Amistad Film Critique Essay Research Paper In

Amistad Film Critique Essay, Research Paper In the 1830s and 1840s, the meaning of freedom to Americans differed from person to person just as much as it does today. It varied from being a white male who owned property who was very stuck in his idea of freedom, which meant political power and being allowed to do almost anything he could imagine.

Amistad Film Critique Essay, Research Paper

In the 1830s and 1840s, the meaning of freedom to Americans differed from person to person just as much as it does today. It varied from being a white male who owned property who was very stuck in his idea of freedom, which meant political power and being allowed to do almost anything he could imagine. Black slaves who had no freedom had their own idea also. They dreamed of one day realizing his or her idea of freedom, which was to not be a slave. Along with freedom came the issue of equality. Even thought the two are completely different, they played a part in defining one another.

In the 1830s and 1840s blacks were not thought of as being equal to white Europeans and so were not given freedom in some places. They were thought more of as property and certainly you can?t free your gun or your house. So how could you free a slave? It was pretty much a messed up way of thinking back then, but it was all they knew. People can and do change. Changes in how people thought was evident in the movie Amistad.

Cinque the chosen spokesman for the Africans had a vivid real idea of freedom. He wanted to go home. It?s that simple. He had been taken by force from his home and family and place in a foreign place and was being held captive for something he did not understand. He did understand that some people were obviously against him and his people. He was destined to return home and he would obviously do anything to ensure his freedom.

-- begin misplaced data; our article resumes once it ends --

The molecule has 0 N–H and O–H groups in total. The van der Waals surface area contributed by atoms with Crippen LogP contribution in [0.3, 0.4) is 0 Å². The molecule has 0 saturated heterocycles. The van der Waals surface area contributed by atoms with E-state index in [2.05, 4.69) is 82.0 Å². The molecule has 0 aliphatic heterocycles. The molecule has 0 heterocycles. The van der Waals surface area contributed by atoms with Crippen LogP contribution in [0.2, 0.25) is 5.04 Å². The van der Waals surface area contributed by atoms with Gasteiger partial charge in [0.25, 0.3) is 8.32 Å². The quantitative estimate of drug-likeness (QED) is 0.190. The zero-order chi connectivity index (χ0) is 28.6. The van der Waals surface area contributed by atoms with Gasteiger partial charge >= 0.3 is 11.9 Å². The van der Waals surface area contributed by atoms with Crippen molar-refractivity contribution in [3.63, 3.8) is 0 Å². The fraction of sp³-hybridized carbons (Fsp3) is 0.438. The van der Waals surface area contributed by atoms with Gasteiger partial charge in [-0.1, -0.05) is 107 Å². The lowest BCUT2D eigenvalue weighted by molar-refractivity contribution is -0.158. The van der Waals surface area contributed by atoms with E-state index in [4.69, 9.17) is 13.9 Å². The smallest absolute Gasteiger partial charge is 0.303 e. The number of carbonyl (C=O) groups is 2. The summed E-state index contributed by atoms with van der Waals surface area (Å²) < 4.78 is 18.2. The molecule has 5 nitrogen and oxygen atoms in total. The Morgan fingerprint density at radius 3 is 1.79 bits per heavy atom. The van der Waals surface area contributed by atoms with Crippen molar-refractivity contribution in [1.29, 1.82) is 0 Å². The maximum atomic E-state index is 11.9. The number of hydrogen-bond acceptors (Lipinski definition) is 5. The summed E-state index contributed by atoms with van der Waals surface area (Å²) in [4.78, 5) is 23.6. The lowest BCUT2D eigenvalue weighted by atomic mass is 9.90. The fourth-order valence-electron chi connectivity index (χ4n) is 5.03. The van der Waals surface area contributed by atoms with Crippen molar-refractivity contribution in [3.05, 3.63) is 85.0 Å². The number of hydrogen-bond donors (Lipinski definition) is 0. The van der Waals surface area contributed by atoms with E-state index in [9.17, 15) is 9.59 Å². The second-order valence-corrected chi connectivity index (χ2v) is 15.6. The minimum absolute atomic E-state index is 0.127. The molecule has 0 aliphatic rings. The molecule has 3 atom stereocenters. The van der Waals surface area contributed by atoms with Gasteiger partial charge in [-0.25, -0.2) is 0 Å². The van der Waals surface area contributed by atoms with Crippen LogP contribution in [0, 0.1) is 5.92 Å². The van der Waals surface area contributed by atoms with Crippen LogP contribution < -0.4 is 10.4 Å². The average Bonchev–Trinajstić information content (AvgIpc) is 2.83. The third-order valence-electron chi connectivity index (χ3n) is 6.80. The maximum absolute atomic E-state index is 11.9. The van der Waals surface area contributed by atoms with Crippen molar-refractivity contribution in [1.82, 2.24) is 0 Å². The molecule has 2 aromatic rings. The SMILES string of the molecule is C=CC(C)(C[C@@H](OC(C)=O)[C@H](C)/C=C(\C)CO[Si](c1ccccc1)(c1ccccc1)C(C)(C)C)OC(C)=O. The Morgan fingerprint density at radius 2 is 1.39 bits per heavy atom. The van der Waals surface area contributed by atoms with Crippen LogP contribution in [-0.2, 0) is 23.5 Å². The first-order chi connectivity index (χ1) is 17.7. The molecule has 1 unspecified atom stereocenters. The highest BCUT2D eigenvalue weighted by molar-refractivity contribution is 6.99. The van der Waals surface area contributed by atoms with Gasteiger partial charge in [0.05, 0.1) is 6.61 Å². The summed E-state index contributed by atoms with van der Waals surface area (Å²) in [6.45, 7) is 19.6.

In the beginning of the movie Roger Baldwin was so sure he had a can?t lose approach to winning the case. The blacks were merely property was his approach. Well it wasn?t the greatest approach but it was the defense?s approach. Though the course of the trials and visiting with the Africans Baldwin became human. He began to sort of connect with them as people and was definitely an abolitionist at the end of the movie.

John Quincy Adams was a funny fellow. He had been in government for quite some time, had been President, had old views, but this old dog learned new tricks. He at some parts of the movie looked down upon the case of the Africans. Thinking it not that important or of concern to him. He did continue to help Baldwin in his battles in the smaller court. Adams came to the rescue in the Supreme Court after further reviewing of the case and realizing as Baldwin did, that the Africans were people too. As people they were entitled to freedom.

The Spanish government played a role of an old civilization not willing to change, under the control of an adolescent, seeking to claim it?s rightful property. The British on the other hand showed a new way of thinking by outlawing slavery and defending slaves in Sierre Leone. The British Naval Officer aided in the defense of the Africans by interpreting the log of the notorious slave ship that I can not recall the name of.

I believe the verdict of the case in the lower court showed the compassion of that particular judge. Now for the verdict of the Supreme Court, I think the verdict was a penance or makeup for wrong doings of the past and the start of something that needed to be corrected in the judicial way of thought in America.

The abolitionist in the movie portrayed as weepers and mourners in the streets around the courthouse and jail we merely for effect. To show that there were some people who knew the true meaning of freedom, the true meaning of America. I don?t think they played that much of a role in the verdict or the court?s decisions because there weren?t any references to God or a natural right or of any displays or commotion in the court room.

I do feel that the release of the movie Amistad did have an effect on Americans. I believe it helped portray the struggles of a particular group of a large race of people who still are denied some things due to prejudice. This I?m sure made some people in this country think a little bit and maybe even be nice to the next couple of black people they ran into. I don?t however think it had a prominent impact on the way most people think or feel. Movies with content such as Amistad are usually made to help the cause of the people portrayed. So in that respect I?m sure the movie was a success in showing the black man?s struggle against the white man. I?m sure one day they?ll be a movie about the struggle to remove the rebel flag from the capitol building of certain Southern states.

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